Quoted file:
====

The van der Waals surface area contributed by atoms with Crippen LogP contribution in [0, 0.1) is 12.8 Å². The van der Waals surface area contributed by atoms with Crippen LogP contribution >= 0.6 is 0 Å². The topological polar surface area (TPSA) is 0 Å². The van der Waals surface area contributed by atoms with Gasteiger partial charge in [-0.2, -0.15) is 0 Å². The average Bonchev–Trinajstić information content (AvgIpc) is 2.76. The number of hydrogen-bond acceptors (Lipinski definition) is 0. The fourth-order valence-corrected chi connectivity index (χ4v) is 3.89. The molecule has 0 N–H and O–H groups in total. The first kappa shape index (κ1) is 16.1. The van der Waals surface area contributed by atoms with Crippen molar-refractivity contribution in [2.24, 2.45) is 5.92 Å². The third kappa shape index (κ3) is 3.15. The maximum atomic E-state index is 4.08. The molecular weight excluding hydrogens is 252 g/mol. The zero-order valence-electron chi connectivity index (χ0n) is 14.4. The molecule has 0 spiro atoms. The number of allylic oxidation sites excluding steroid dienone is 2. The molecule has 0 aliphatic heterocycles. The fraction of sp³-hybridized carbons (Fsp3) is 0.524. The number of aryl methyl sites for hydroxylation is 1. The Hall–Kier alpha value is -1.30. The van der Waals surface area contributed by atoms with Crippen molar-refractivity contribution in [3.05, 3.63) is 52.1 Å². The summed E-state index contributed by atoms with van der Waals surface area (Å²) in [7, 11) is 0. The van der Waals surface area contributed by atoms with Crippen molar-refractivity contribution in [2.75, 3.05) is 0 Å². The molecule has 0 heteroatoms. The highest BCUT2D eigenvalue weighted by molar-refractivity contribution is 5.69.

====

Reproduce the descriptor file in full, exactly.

The van der Waals surface area contributed by atoms with Crippen LogP contribution in [0, 0.1) is 12.8 Å². The van der Waals surface area contributed by atoms with Crippen LogP contribution >= 0.6 is 0 Å². The topological polar surface area (TPSA) is 0 Å². The van der Waals surface area contributed by atoms with Gasteiger partial charge in [-0.2, -0.15) is 0 Å². The average Bonchev–Trinajstić information content (AvgIpc) is 2.76. The number of hydrogen-bond acceptors (Lipinski definition) is 0. The fourth-order valence-corrected chi connectivity index (χ4v) is 3.89. The molecule has 0 N–H and O–H groups in total. The first kappa shape index (κ1) is 16.1. The van der Waals surface area contributed by atoms with Crippen molar-refractivity contribution in [2.24, 2.45) is 5.92 Å². The third kappa shape index (κ3) is 3.15. The maximum atomic E-state index is 4.08. The molecular weight excluding hydrogens is 252 g/mol. The zero-order valence-electron chi connectivity index (χ0n) is 14.4. The molecule has 0 spiro atoms. The number of allylic oxidation sites excluding steroid dienone is 2. The molecule has 0 aliphatic heterocycles. The fraction of sp³-hybridized carbons (Fsp3) is 0.524. The number of aryl methyl sites for hydroxylation is 1. The Hall–Kier alpha value is -1.30. The van der Waals surface area contributed by atoms with Crippen molar-refractivity contribution in [3.05, 3.63) is 52.1 Å². The summed E-state index contributed by atoms with van der Waals surface area (Å²) in [7, 11) is 0. The van der Waals surface area contributed by atoms with Crippen molar-refractivity contribution in [2.75, 3.05) is 0 Å². The molecule has 0 heteroatoms. The highest BCUT2D eigenvalue weighted by molar-refractivity contribution is 5.69.